This function starts a new process and starts to wait for the process.
The caller can specify a timeout period in seconds until the function
When the process terminates or the timeout period is over the function returns.
int file_CreateProcessEx(char *pszCommandLine,
unsigned long *plPid,
unsigned long *plExitCode
- pszCommandLine the command to execute
- lTimeOut the maximum number of seconds to wait for the process to finish. If this is zero the
function will not wait for the process. If the value is -1 the function wait without limit until the created
- plPid pointer to variable where the PID of the new process is placed.
This parameter can be NULL. If the function returns after the new process has terminated this
value is more or less useless. However this parameter can be used to kill processes that reach the
timeout period and do not terminate.
- plExitCode pointer to a variable where the exit code of the new process is placed. If the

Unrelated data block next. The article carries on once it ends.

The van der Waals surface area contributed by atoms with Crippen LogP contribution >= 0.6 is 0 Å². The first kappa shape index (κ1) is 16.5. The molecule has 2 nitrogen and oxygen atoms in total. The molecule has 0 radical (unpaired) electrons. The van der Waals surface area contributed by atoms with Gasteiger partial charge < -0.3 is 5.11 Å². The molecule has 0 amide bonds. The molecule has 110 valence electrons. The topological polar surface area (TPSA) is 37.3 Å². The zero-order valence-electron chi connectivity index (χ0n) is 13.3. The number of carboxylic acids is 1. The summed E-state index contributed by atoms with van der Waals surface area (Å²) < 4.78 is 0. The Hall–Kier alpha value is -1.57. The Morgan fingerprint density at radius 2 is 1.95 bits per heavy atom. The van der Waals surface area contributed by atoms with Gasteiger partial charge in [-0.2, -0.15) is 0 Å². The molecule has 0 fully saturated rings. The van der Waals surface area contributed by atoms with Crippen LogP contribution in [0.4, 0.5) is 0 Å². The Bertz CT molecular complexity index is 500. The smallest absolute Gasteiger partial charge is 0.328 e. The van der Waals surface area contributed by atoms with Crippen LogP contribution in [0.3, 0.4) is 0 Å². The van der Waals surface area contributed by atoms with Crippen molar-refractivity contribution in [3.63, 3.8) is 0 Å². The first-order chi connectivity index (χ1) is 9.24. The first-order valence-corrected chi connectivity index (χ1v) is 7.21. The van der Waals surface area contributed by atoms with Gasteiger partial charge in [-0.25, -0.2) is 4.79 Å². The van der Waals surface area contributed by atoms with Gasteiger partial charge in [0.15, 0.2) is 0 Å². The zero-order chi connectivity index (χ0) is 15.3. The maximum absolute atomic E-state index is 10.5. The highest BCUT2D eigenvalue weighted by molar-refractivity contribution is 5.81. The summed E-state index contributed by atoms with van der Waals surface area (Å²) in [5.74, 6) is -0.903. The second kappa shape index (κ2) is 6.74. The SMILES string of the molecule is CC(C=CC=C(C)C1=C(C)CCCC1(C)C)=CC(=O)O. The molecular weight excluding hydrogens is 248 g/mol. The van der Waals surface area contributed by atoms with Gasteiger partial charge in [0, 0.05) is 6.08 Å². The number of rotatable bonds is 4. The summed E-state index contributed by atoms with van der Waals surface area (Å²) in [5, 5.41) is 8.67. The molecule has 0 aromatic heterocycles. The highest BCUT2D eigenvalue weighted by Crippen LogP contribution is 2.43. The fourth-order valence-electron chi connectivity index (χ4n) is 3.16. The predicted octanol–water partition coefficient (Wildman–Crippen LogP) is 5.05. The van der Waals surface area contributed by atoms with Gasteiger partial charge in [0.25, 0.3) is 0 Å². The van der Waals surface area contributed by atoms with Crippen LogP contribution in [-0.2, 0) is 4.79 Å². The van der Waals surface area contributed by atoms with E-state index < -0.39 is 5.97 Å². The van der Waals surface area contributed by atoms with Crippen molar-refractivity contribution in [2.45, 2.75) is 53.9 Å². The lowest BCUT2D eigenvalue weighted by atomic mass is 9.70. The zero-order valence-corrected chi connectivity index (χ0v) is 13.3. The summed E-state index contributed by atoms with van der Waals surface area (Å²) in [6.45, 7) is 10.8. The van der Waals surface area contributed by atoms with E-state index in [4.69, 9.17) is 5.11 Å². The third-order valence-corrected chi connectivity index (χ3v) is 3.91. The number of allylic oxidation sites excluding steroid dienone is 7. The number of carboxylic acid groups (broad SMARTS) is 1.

process is still running when the function returns this parameter is unaltered.
The return value indicates the success of the execution of the new process:
- FILESYSE_SUCCESS The process was started and terminated within the specified timeout period.
- FILESYSE_NOTSTARTED The function could not start the new process. (not used under UNIX)
- FILESYSE_TIMEOUT The process was started but did not finish during the timeout period.
- FILESYSE_NOCODE The process was started and finished within the timeout period but
it was not possible to retrieve the exit code.
Note that the behaviour of this function is slightly different on Windows NT and on UNIX. On Windows NT
the function will return FILESYSE_NOTSTARTED when the new process can not be started. Under UNIX
the process performs a fork() and then an execv. The fork() does not return an error value. When the
execvp fails it is already in the new process and can not return an error code. It exists using the
exit code 1. This may not be distinguished from the program started and returning an exit code 1.